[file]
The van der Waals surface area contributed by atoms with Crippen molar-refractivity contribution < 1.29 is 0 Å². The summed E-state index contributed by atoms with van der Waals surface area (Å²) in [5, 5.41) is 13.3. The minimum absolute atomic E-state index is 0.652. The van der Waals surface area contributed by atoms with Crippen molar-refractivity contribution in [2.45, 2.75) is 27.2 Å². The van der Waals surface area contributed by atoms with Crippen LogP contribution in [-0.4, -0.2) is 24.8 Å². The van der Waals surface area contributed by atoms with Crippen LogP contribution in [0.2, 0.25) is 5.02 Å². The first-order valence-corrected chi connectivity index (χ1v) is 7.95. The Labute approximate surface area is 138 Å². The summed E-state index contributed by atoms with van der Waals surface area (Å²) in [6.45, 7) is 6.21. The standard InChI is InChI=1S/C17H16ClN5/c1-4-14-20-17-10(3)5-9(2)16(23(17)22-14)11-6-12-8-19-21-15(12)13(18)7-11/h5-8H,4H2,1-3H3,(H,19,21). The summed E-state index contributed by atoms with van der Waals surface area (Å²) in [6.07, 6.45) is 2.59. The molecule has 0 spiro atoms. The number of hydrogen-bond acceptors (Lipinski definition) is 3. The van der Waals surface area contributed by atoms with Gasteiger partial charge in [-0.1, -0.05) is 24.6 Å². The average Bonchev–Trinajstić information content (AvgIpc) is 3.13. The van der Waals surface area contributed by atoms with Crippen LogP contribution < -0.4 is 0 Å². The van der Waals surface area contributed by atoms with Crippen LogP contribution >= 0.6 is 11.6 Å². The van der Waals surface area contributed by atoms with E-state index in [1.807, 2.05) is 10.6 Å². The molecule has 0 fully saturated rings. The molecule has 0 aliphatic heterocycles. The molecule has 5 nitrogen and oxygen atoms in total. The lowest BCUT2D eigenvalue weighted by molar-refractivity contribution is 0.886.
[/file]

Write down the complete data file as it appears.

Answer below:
The van der Waals surface area contributed by atoms with Crippen molar-refractivity contribution < 1.29 is 0 Å². The summed E-state index contributed by atoms with van der Waals surface area (Å²) in [5, 5.41) is 13.3. The minimum absolute atomic E-state index is 0.652. The van der Waals surface area contributed by atoms with Crippen molar-refractivity contribution in [2.45, 2.75) is 27.2 Å². The van der Waals surface area contributed by atoms with Crippen LogP contribution in [-0.4, -0.2) is 24.8 Å². The van der Waals surface area contributed by atoms with Crippen LogP contribution in [0.2, 0.25) is 5.02 Å². The first-order valence-corrected chi connectivity index (χ1v) is 7.95. The Labute approximate surface area is 138 Å². The summed E-state index contributed by atoms with van der Waals surface area (Å²) in [6.45, 7) is 6.21. The standard InChI is InChI=1S/C17H16ClN5/c1-4-14-20-17-10(3)5-9(2)16(23(17)22-14)11-6-12-8-19-21-15(12)13(18)7-11/h5-8H,4H2,1-3H3,(H,19,21). The summed E-state index contributed by atoms with van der Waals surface area (Å²) in [6.07, 6.45) is 2.59. The molecule has 0 spiro atoms. The number of hydrogen-bond acceptors (Lipinski definition) is 3. The van der Waals surface area contributed by atoms with Gasteiger partial charge in [-0.1, -0.05) is 24.6 Å². The average Bonchev–Trinajstić information content (AvgIpc) is 3.13. The van der Waals surface area contributed by atoms with Crippen LogP contribution < -0.4 is 0 Å². The van der Waals surface area contributed by atoms with Crippen LogP contribution >= 0.6 is 11.6 Å². The van der Waals surface area contributed by atoms with E-state index in [1.807, 2.05) is 10.6 Å². The molecule has 0 fully saturated rings. The molecule has 0 aliphatic heterocycles. The molecule has 5 nitrogen and oxygen atoms in total. The lowest BCUT2D eigenvalue weighted by molar-refractivity contribution is 0.886.